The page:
New tools for the schistosomiasis elimination toolbox
Barriers and opportunities for the development of a topical cercarial anti-penetrant
Downs, P., Massoudi, N., Dick Guggenheim, A. P., Kabore, A. M., Rothrock, G., & Blough, B. (2017). New tools for the schistosomiasis elimination toolbox: Barriers and opportunities for the development of a topical cercarial anti-penetrant. (RTI Press Publication No. RR-0029-1703). Research Triangle Park, NC: RTI Press. DOI: 10.3768/rtipress.2017.rr.0029.1703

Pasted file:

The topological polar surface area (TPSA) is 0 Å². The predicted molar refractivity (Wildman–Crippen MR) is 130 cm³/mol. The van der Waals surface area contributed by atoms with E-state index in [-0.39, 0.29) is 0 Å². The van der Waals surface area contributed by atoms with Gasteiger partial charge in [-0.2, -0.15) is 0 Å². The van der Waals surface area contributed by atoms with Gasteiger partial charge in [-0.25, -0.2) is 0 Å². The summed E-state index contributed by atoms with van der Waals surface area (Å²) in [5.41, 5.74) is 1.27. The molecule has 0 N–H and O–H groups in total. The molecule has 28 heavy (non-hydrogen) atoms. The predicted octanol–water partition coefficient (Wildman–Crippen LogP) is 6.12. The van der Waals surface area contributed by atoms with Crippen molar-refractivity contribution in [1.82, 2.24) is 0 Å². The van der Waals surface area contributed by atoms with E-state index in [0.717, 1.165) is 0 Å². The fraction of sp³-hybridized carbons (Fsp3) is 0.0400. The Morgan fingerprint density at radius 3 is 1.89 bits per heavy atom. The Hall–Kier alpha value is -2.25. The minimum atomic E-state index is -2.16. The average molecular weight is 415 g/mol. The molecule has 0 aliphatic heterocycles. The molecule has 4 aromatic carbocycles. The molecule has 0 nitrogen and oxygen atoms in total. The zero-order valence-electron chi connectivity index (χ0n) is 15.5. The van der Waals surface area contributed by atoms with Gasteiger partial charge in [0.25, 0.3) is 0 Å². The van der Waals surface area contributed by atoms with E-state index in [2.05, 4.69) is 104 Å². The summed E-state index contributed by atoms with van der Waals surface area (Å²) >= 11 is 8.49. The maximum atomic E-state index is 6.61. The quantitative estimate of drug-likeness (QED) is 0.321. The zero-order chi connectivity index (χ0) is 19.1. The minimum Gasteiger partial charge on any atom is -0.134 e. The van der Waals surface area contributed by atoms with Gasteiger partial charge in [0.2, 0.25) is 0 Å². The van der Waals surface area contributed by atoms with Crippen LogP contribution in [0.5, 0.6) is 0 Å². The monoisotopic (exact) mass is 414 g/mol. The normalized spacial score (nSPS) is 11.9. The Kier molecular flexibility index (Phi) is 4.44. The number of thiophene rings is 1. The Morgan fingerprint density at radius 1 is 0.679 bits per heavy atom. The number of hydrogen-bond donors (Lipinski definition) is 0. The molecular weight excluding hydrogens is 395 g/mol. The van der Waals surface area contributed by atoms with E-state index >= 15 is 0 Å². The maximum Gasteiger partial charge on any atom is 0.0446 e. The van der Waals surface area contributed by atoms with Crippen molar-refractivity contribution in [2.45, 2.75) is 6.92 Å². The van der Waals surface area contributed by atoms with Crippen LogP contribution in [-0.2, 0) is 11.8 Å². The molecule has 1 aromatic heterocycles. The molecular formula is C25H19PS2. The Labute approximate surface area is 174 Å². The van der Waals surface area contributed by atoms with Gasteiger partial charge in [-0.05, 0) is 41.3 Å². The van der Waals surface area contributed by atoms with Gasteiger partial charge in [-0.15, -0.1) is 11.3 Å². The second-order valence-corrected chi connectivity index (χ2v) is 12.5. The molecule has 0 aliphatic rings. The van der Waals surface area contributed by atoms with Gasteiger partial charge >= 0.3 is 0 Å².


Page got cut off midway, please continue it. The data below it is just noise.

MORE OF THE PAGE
Schistosomiasis is a neglected tropical disease (NTD) affecting about 260 million people worldwide. Elimination of schistosomiasis remains a challenge because of high reinfection rates and limitations of current treatment guidelines and disease control interventions. Despite over 70 years of research on schistosome cercariae anti-penetrants, a personal protective product (PPP) remains elusive for the prevention of schistosomiasis. In this paper we explore perceptions of topical PPPs to identify potential opportunities and barriers in the development, promotion, and use as a tool to control and prevent schistosomiasis. Results from key informant interviews suggest that despite recognized benefits of a cercarial anti-penetrant, translation of research into a practical PPP for endemic areas is hindered by two critical issues: (1) minimal available evidence to demonstrate effective and practical use of topically applied products in community-based settings and (2) limitations of current business models to sustain product availability among high-risk groups in low-income settings. Additionally, introduction of a PPP would require an intensive behavioral change communication strategy to reinforce and enable routine use of the product. The potential additive impact of a PPP on reducing point of source infections, in combination with a comprehensive elimination strategy that includes preventive drug treatment, snail control, and improved water and sanitation, may still present an effective strategy to reduce moderate to high intensity of infection among high-risk groups, but requires additional translational research and business model development.